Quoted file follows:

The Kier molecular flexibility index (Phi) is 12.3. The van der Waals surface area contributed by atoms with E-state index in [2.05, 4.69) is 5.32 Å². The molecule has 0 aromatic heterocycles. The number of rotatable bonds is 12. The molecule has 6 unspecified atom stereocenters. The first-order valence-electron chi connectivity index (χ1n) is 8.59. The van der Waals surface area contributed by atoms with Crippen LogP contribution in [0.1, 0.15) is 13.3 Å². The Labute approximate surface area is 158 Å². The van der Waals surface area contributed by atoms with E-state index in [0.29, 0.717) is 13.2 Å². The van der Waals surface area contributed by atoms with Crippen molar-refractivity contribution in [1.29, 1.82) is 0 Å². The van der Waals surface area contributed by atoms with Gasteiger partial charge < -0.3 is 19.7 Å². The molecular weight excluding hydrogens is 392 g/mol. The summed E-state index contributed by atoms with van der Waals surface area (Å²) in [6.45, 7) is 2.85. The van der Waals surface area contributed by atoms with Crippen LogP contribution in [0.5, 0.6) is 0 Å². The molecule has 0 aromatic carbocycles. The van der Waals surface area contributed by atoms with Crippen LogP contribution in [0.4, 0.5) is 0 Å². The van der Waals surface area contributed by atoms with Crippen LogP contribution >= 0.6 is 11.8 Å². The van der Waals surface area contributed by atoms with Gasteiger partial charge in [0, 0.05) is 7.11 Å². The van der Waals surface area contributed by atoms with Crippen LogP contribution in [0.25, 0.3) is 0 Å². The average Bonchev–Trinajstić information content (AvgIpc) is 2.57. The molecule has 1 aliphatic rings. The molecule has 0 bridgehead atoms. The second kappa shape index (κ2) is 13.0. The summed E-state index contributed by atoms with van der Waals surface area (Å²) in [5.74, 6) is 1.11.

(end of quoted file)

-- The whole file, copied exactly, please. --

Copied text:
The Kier molecular flexibility index (Phi) is 12.3. The van der Waals surface area contributed by atoms with E-state index in [2.05, 4.69) is 5.32 Å². The molecule has 0 aromatic heterocycles. The number of rotatable bonds is 12. The molecule has 6 unspecified atom stereocenters. The first-order valence-electron chi connectivity index (χ1n) is 8.59. The van der Waals surface area contributed by atoms with Crippen LogP contribution in [0.1, 0.15) is 13.3 Å². The Labute approximate surface area is 158 Å². The van der Waals surface area contributed by atoms with E-state index in [0.29, 0.717) is 13.2 Å². The van der Waals surface area contributed by atoms with Crippen molar-refractivity contribution in [1.29, 1.82) is 0 Å². The van der Waals surface area contributed by atoms with Gasteiger partial charge < -0.3 is 19.7 Å². The molecular weight excluding hydrogens is 392 g/mol. The summed E-state index contributed by atoms with van der Waals surface area (Å²) in [6.45, 7) is 2.85. The van der Waals surface area contributed by atoms with Crippen LogP contribution in [0.5, 0.6) is 0 Å². The molecule has 0 aromatic carbocycles. The van der Waals surface area contributed by atoms with Crippen LogP contribution in [0.4, 0.5) is 0 Å². The van der Waals surface area contributed by atoms with Crippen LogP contribution >= 0.6 is 11.8 Å². The van der Waals surface area contributed by atoms with Gasteiger partial charge in [0, 0.05) is 7.11 Å². The van der Waals surface area contributed by atoms with Crippen LogP contribution in [0.25, 0.3) is 0 Å². The average Bonchev–Trinajstić information content (AvgIpc) is 2.57. The molecule has 1 aliphatic rings. The molecule has 0 bridgehead atoms. The second kappa shape index (κ2) is 13.0. The summed E-state index contributed by atoms with van der Waals surface area (Å²) in [5.74, 6) is 1.11.